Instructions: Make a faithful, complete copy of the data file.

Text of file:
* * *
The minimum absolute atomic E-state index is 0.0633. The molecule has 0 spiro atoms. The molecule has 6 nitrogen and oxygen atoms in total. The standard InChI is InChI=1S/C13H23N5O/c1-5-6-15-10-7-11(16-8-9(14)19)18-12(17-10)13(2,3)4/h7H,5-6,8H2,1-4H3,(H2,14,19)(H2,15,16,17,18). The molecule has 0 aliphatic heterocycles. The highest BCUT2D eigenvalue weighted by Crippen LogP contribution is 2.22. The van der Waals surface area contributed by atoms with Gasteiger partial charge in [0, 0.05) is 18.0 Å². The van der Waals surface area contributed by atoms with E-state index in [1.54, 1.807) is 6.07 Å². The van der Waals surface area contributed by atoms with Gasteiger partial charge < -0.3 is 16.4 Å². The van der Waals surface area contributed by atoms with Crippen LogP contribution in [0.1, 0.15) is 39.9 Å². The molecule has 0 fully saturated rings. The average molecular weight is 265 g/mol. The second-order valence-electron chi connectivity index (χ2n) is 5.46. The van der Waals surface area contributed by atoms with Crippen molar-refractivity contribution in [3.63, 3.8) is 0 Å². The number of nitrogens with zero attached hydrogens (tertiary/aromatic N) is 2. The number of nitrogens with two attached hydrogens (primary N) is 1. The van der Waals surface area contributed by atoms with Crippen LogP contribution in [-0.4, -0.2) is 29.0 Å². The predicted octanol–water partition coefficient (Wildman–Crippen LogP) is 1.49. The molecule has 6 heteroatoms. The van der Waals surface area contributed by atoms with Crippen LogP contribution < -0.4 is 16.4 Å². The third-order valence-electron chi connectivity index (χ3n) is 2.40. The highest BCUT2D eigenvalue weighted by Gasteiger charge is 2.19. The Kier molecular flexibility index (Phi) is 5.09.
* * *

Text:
The minimum absolute atomic E-state index is 0.0633. The molecule has 0 spiro atoms. The molecule has 6 nitrogen and oxygen atoms in total. The standard InChI is InChI=1S/C13H23N5O/c1-5-6-15-10-7-11(16-8-9(14)19)18-12(17-10)13(2,3)4/h7H,5-6,8H2,1-4H3,(H2,14,19)(H2,15,16,17,18). The molecule has 0 aliphatic heterocycles. The highest BCUT2D eigenvalue weighted by Crippen LogP contribution is 2.22. The van der Waals surface area contributed by atoms with Gasteiger partial charge in [0, 0.05) is 18.0 Å². The van der Waals surface area contributed by atoms with E-state index in [1.54, 1.807) is 6.07 Å². The van der Waals surface area contributed by atoms with Gasteiger partial charge < -0.3 is 16.4 Å². The van der Waals surface area contributed by atoms with Crippen LogP contribution in [0.1, 0.15) is 39.9 Å². The molecule has 0 fully saturated rings. The average molecular weight is 265 g/mol. The second-order valence-electron chi connectivity index (χ2n) is 5.46. The van der Waals surface area contributed by atoms with Crippen molar-refractivity contribution in [3.63, 3.8) is 0 Å². The number of nitrogens with zero attached hydrogens (tertiary/aromatic N) is 2. The number of nitrogens with two attached hydrogens (primary N) is 1. The van der Waals surface area contributed by atoms with Crippen LogP contribution in [-0.4, -0.2) is 29.0 Å². The predicted octanol–water partition coefficient (Wildman–Crippen LogP) is 1.49. The molecule has 6 heteroatoms. The van der Waals surface area contributed by atoms with Crippen LogP contribution < -0.4 is 16.4 Å². The third-order valence-electron chi connectivity index (χ3n) is 2.40. The highest BCUT2D eigenvalue weighted by Gasteiger charge is 2.19. The Kier molecular flexibility index (Phi) is 5.09.